Hunting for a house that’s affordable, nearly 1 in 5 home seekers living in the Bay Area is looking outside the region.
That’s the conclusion of a new analysis by Redfin. The brokerage’s inaugural “migration report” places the San Francisco metropolitan area — including San Jose and Oakland — in the No. 1 position among markets where house hunters are most likely to leave.
The brokerage sampled nearly 1 million users who looked for homes in 75 U.S. metro areas during the first three months of 2017.
Those 1 million users included about 110,000 in the San Francisco metro area, out of whom 21,300 — 19.4 percent — looked outside the region, where the cost of homes isn’t so prohibitive. The most common in-state destination for those heading toward the exits was Sacramento, while the most common out-of-state destination was Seattle.
“Fast-growing coastal cities may be generating the high-paying jobs, but they haven’t created enough budget-friendly housing to keep pace. The price of real estate and desire for homeownership is compelling many to uproot and seek housing in more affordable communities,” said Nela Richardson, Redfin’s chief economist. “Even a Bay Area family with two solid incomes can struggle to afford a modest home. For many, the only path to homeownership is to pack up and move out.”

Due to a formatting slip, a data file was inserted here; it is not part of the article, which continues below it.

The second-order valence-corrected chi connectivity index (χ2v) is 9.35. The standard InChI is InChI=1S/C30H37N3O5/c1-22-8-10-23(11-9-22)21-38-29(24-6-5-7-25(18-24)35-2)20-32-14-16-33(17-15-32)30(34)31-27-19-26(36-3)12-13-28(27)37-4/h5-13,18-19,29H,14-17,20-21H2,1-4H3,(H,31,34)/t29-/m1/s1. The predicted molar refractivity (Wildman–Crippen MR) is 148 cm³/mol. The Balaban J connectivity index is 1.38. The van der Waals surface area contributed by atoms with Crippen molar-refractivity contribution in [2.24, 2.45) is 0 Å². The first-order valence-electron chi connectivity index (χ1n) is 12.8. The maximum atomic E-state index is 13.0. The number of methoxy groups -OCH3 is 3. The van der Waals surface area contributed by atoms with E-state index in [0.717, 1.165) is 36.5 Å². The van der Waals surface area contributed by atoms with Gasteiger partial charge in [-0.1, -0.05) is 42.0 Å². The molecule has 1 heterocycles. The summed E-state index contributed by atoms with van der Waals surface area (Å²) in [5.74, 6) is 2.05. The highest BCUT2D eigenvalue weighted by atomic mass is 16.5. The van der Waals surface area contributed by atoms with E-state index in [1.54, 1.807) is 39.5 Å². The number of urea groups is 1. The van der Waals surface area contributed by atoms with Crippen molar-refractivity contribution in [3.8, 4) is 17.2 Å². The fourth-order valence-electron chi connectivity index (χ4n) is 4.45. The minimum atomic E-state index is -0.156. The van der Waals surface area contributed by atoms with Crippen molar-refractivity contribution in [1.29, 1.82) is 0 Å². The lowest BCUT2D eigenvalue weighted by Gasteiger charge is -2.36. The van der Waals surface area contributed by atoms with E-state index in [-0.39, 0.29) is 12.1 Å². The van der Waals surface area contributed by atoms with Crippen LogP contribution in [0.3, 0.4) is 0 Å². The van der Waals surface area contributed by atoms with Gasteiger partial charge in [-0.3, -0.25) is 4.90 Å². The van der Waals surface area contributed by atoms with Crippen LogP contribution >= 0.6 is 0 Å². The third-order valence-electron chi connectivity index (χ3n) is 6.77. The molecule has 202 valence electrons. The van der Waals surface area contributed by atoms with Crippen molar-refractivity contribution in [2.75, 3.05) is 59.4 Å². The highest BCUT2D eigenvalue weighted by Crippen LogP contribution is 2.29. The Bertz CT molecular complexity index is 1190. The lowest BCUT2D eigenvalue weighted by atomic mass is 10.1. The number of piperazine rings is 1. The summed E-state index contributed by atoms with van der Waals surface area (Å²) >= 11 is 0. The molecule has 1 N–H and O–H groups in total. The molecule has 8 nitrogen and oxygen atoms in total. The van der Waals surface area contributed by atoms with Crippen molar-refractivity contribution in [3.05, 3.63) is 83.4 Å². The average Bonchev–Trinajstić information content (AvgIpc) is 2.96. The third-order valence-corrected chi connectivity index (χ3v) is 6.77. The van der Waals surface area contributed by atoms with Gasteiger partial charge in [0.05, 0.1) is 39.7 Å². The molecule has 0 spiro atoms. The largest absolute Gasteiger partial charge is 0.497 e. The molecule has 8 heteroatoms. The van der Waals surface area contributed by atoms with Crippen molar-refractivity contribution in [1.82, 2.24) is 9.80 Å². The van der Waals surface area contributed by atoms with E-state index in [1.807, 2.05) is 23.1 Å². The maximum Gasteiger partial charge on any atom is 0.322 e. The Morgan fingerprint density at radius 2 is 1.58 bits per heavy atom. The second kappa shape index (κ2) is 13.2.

The analysis follows last month’s poll by the Bay Area Council showing that 40 percent of Bay Area residents — fed up with housing prices and traffic — want to leave in the next few years. Among millennials, the share of disgruntled residents is even higher: 46 percent want to get out, according to the poll.
With the housing supply at record low levels, competition among buyers has continued to push prices higher. The offerings tend to be scant: The California Association of Realtors reported Monday that pending sales in the Bay Area were down in March for the sixth straight month on a year-over-year basis.
Redfin’s new report shows the San Francisco metro area has the highest “net outflow” of users: 15,087. That figure is the difference between the number of potential homebuyers who want to move to the San Francisco metro area and the number who want to leave it; a lot more want to leave than come.
New York had the second highest “net outflow,” followed by Los Angeles, Washington, D.C., and Chicago.
Article source: http://www.mercurynews.com/2017/04/24/sjm-homeexit-0425/